HydroPanels Use Sun and Air, to Produce Water

April 18, 2022

Solar can address two crisis – clean energy, and clean water.

5 Responses to “HydroPanels Use Sun and Air, to Produce Water”

  1. mboli Says:

    Interesting article on “Atmospheric Water Generation” companies and technologies published on the Aquatech web site. It says Zero Mass Water, which makes the Hydropanel product, is one of an estimated 32 companies actively selling such devices and 71 companies in all. ZMW has attracted a lot of attention because it received a very big investment from famous investors.


    The article puts the product in perspective: it is very expensive water. It does not scale up, there will never be community solar water arrays. There are other companies selling similar products. Investors hope this is the beginning of a successful technology.

    One point that I notice is that the product explicitly is making drinking water. The distilled water has minerals added so it tastes good.

  2. ubrew12 Says:

    Solar arrays and TEC’s (thermo-electric coolers) are both solid-state devices: with proper scale-up and economies of scale, there’s no limit to how inexpensively these devices can be made (per liter of fresh water made). I’m assuming in these devices (without further research) that the electricity from a solar panel is directed through a TEC, the cold side of which makes dew from passing air. So it’ll obviously work better at night, and in areas with higher humidity levels. While I understand that these are currently really expensive devices, I don’t see a reason they cannot undergo the same economies-of-scale that solar panels have undergone (and Li batteries are expected to undergo): with solid-state devices its really about getting the proper material streams lined up to flow into your printing facility, which you design to be huge and to run 24/7. With no moving parts, these devices should give good service, and offer potential for reclamation at end-of-life.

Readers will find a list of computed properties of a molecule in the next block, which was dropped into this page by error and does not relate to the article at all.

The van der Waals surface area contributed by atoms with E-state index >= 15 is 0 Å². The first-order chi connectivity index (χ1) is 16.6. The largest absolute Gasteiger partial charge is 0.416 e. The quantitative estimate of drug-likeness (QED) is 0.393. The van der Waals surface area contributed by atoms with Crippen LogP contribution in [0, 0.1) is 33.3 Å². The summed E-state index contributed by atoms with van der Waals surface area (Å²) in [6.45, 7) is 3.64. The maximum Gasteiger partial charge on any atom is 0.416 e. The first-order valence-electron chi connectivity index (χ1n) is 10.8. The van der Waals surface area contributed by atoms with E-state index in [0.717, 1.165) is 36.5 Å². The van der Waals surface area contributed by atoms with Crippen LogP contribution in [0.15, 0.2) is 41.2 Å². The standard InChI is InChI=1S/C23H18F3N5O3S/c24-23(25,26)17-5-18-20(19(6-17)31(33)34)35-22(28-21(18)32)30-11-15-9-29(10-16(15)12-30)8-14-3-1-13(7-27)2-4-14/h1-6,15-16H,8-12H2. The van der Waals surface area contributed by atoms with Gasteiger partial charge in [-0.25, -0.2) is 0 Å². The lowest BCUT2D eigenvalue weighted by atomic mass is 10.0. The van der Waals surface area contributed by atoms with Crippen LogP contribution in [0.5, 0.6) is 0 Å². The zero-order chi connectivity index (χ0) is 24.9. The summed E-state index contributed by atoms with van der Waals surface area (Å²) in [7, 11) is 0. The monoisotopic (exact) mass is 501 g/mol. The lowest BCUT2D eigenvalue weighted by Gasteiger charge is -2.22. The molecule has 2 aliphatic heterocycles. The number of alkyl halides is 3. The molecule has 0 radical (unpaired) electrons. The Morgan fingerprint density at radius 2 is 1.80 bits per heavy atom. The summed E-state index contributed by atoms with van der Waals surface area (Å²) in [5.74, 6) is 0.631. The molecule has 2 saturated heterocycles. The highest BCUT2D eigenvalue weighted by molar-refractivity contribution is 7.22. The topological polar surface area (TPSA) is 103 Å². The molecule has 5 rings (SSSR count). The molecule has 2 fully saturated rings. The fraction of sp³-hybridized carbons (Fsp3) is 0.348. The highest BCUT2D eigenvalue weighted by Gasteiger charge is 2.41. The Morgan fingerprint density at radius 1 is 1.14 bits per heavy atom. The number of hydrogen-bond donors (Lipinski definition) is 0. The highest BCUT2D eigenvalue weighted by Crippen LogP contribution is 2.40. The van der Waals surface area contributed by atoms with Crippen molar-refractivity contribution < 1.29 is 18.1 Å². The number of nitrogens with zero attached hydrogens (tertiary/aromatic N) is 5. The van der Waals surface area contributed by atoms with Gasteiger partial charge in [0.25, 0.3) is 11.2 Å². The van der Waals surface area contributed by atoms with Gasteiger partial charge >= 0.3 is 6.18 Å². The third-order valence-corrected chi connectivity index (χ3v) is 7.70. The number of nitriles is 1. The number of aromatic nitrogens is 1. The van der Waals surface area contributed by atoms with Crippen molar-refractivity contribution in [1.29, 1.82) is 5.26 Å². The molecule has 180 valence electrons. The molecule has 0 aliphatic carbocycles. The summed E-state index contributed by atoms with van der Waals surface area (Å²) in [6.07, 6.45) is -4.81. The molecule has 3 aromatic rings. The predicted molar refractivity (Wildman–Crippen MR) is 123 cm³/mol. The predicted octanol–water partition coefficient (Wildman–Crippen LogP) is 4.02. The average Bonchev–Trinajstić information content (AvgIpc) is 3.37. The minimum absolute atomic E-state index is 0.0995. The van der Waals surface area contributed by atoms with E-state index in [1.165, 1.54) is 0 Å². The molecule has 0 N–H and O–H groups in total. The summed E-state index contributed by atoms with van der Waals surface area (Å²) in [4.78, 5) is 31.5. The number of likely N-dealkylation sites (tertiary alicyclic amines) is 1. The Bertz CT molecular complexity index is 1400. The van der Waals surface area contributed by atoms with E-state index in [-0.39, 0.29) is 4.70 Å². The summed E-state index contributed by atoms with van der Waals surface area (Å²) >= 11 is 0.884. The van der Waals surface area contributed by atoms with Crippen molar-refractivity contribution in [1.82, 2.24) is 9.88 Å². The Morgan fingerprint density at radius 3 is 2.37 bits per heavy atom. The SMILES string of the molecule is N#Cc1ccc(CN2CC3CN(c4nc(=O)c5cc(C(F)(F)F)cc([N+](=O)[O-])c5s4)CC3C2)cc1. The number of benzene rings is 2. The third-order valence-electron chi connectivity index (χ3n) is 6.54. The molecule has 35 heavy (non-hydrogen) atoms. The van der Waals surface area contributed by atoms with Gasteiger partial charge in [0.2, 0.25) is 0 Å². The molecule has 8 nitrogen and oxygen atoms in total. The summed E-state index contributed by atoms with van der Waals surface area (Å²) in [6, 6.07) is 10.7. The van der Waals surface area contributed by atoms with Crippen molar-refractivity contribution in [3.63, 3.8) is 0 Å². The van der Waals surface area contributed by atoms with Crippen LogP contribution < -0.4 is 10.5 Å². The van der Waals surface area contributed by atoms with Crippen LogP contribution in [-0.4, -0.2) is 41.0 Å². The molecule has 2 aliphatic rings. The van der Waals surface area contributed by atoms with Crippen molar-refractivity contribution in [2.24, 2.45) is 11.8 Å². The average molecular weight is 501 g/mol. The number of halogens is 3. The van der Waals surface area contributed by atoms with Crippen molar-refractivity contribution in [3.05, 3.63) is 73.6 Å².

3. rhymeswithgoalie Says:

    Fifteen years ago a guy living in a trailer in the Mojave Desert made a video about how to make a solar still from a hole in the ground, a source of tainted water, a sheet of plastic, and a bucket:

    See also: Fog nets and dew collectors

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